Angel of Oblivion is an unexpected surprise. It’s a glorious feat for an author to leave her readers in a state of complacency all the while telling a difficult and poignant story. Beautiful as it were, devastating in some instances. It reminds us that we are the sum of our memories and even if we feel insignificant now, our stories could hold some influence to someone in the future. This was not an easy read by a long shot but the characters are worth your acquaintance. And because it’s a memoir disguised as fiction, I read it with ease, ironically enough.

 

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[667]: The House at the Edge of Night by Catherine Banner

27163154 The House at the Edge of Night by Catherine Banner
Double Day Canada | July 12th, 2016
Adult Fiction | Historical
Rating: 5 out of 5 Stars


A sweeping, propulsive family saga set on a romantic and beautiful Italian island, for fans of Captain Corelli’s Mandolin and Beautiful Ruins.

On the tiny, idyllic island of Castellamare, off the coast of Sicily, lies The House at the Edge of Night, an ancient bar run by the Esposito family. There, over the course of three generations–from the eve of World War One to the aftershocks of the 2008 financial crisis–the Esposito women will fight to hold their family together against the threats that break across their shores. As lush and magical as the island at its centre, The House at the Edge of Night is a story of love and secrets, endurance, loss and, ultimately, triumph.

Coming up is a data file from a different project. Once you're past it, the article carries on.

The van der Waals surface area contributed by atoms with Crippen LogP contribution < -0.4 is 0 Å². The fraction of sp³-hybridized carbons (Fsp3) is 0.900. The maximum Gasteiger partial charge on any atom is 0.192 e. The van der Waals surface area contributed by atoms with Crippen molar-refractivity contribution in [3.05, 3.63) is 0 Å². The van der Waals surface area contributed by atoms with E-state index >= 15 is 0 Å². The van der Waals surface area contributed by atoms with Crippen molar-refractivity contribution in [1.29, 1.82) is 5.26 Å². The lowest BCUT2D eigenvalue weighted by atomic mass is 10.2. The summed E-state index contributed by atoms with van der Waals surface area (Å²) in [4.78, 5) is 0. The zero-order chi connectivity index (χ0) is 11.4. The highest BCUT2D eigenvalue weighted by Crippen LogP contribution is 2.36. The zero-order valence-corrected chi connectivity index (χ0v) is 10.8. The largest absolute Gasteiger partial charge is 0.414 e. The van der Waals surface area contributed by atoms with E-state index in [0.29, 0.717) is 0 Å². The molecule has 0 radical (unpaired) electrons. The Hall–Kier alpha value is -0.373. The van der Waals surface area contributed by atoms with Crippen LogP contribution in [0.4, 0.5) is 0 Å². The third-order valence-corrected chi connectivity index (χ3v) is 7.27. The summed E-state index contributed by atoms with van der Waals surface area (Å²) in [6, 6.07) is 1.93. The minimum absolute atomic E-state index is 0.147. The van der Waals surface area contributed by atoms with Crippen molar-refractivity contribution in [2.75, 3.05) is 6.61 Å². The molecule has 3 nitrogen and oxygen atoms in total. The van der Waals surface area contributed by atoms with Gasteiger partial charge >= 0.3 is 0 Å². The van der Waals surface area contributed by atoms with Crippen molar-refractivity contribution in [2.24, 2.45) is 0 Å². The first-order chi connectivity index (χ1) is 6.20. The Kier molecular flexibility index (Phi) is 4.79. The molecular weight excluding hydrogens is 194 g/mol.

Admittedly, The House at the Edge of Night’s initial attraction was its similarities to Beautiful Ruins; a book that I’ve read recently and have enjoyed immensely. The  small town setting has always inspired a community ideal that’s magical to me. And the townspeople possess a certain magnetism that I fail to describe time and again. Catherine Banner showed the town’s beauty so viscerally at times that I can almost hear the cacophony of the tides lapping the shores and the seagulls circling the open seas for a snack or two.

The House at the Edge of Night is the  kind of book that you take to the beach because it is truly relaxing. The drama is virtually painless and much like Beautiful Ruins, it’s the perfect escape book. You will fall in love with the town and its people; its legends and myths. Castellamare may be fictional but it’s the very idea of such a town surviving in spite of itself, amid natural disasters and global economic collapse that makes it idyllic.

How do I explain the four generations of stories involved in this book? I suppose the story should begin with the patriarch of the Esposito family. So we start off with a foundling who grew up to be a doctor. After serving his time in the military, he found himself in a small town that was to become the root of his family genealogy. After a scandal involving this doctor and the count’s wife, he was shunned and was forced to either leave or do something else. But he loves Castellamare despite the humiliation and shunning he endured. He decided to stay put and opened a bar that  he called, The House at the Edge of Night. Over the years, this establishment will become more than just a watering hole.